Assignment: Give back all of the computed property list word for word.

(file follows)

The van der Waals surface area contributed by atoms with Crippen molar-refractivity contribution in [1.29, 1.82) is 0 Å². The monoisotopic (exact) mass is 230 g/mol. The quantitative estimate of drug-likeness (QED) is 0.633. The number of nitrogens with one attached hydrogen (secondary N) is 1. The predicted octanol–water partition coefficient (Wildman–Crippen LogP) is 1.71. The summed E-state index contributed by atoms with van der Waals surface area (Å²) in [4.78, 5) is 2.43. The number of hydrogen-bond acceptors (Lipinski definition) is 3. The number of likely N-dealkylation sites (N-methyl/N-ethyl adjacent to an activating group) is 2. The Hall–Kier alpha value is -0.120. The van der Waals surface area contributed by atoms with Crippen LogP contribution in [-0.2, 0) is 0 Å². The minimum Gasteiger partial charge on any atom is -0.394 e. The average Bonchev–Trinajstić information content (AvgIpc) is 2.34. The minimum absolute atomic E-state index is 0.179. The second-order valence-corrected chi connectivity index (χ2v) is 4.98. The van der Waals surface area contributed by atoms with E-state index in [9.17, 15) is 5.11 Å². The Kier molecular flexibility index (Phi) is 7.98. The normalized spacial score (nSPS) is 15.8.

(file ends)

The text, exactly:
The van der Waals surface area contributed by atoms with Crippen molar-refractivity contribution in [1.29, 1.82) is 0 Å². The monoisotopic (exact) mass is 230 g/mol. The quantitative estimate of drug-likeness (QED) is 0.633. The number of nitrogens with one attached hydrogen (secondary N) is 1. The predicted octanol–water partition coefficient (Wildman–Crippen LogP) is 1.71. The summed E-state index contributed by atoms with van der Waals surface area (Å²) in [4.78, 5) is 2.43. The number of hydrogen-bond acceptors (Lipinski definition) is 3. The number of likely N-dealkylation sites (N-methyl/N-ethyl adjacent to an activating group) is 2. The Hall–Kier alpha value is -0.120. The van der Waals surface area contributed by atoms with Crippen LogP contribution in [-0.2, 0) is 0 Å². The minimum Gasteiger partial charge on any atom is -0.394 e. The average Bonchev–Trinajstić information content (AvgIpc) is 2.34. The minimum absolute atomic E-state index is 0.179. The second-order valence-corrected chi connectivity index (χ2v) is 4.98. The van der Waals surface area contributed by atoms with E-state index in [9.17, 15) is 5.11 Å². The Kier molecular flexibility index (Phi) is 7.98. The normalized spacial score (nSPS) is 15.8.